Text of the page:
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  • forbes logo feature
    Excerpt from Forbes -- “It’s important to also talk about the positive examples of ethical behavior, not just the bad ones. Focusing on the positive reasons you are in business, and reinforcing the good things people do strengthens ethical choices as ‘the norm’ of the organization.”
  • marketplace radio logo feature
    Excerpt from Marketplace -- "After World War II, American companies 'pretty much had the world to themselves,' Sylla said. Most of their rivals in Europe and Japan were rebuilding after the war’s destruction, so big companies were raking in cash and didn’t have any issue being generous. 'When we compare that time to today, we find everyone seemed to share in the prosperity, from the corporate executives right down to the assembly line workers,' Sylla said."
  • cfa logo feature
    Excerpt from CFA Institute blog -- "Damodaran believes that looking for specific countries to invest in is dangerous, cautioning that 'cheap countries are cheap for a reason.' For example, it would be irresponsible to invest more in Russia than its position in the global economy merits, even though it is probably the cheapest market in the world. On the other hand, Brazil looks like a cheap market right now, but investors should find exposure to Brazil at the right price, rather than avoid it outright."
  • BW Business World logo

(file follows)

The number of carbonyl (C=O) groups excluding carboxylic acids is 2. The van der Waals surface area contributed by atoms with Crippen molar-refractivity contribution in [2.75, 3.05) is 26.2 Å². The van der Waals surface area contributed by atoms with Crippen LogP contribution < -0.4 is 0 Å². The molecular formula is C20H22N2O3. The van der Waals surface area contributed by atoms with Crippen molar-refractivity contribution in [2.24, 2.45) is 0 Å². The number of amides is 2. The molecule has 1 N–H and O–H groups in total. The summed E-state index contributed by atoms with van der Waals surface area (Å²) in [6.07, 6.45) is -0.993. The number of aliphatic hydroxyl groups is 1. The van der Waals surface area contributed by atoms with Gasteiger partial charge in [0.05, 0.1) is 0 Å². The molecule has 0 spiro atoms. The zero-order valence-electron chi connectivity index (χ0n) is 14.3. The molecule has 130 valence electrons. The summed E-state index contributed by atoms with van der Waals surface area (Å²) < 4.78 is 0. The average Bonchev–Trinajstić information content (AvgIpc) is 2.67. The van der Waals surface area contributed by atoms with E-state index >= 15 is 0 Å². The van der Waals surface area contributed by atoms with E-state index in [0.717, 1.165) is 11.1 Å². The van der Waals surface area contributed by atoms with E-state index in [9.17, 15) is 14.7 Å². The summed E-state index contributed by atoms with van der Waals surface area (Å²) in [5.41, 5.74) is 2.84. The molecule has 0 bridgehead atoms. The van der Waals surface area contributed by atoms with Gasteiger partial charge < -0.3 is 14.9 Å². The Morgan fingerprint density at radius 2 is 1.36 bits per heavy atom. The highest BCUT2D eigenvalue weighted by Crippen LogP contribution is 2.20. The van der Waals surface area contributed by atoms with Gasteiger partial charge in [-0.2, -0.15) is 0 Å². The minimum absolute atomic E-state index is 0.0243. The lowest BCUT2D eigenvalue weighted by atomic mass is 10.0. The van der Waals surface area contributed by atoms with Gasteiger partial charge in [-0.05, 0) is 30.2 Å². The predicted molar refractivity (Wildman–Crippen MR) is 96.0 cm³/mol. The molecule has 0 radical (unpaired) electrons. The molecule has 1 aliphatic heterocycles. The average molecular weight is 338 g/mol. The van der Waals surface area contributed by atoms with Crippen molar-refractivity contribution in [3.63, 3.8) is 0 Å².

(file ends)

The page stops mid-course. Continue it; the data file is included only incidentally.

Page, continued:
Excerpt from Business World -- "Adam Brandenburger and Barry Nalebluff proposed that bundling complementary products or services enhance customer value and make primary offerings more competitive (HBR, 1995)."
  • kiplinger logo feature
    Excerpt from Kiplinger -- "Indexes are constructed and then left alone for the most part, right? Not really. Even the S&P 500, which is weighted by market value and is not rebalanced, undergoes 20 to 25 changes in an average year as companies are added to and removed from the index, according to a study by Jeffrey Wurgler, a professor at NYU Stern School of Business."
  • forbes logo feature
    Excerpt from Forbes -- "Sundararajan’s sympathies lie with these legions of new micro-entrepreneurs, trying to build successful new lines of work in the sharing economy. In his book, 'The Sharing Economy,' the NYU professor expresses concern that everything could turn into 'a disparaging race to the bottom that leaves workers around the world working more hours for less money and with minimal job security and benefits.'"
  • new york times logo feature
    Excerpt from The New York Times -- "'The left is very worried about homophobia but it’s also very worried about Islamophobia, so there is going to be some real cognitive dissonance on the left as people talking about a Muslim killing many gay people,' said Jonathan Haidt, a social psychologist and professor at New York University’s Stern School of Business."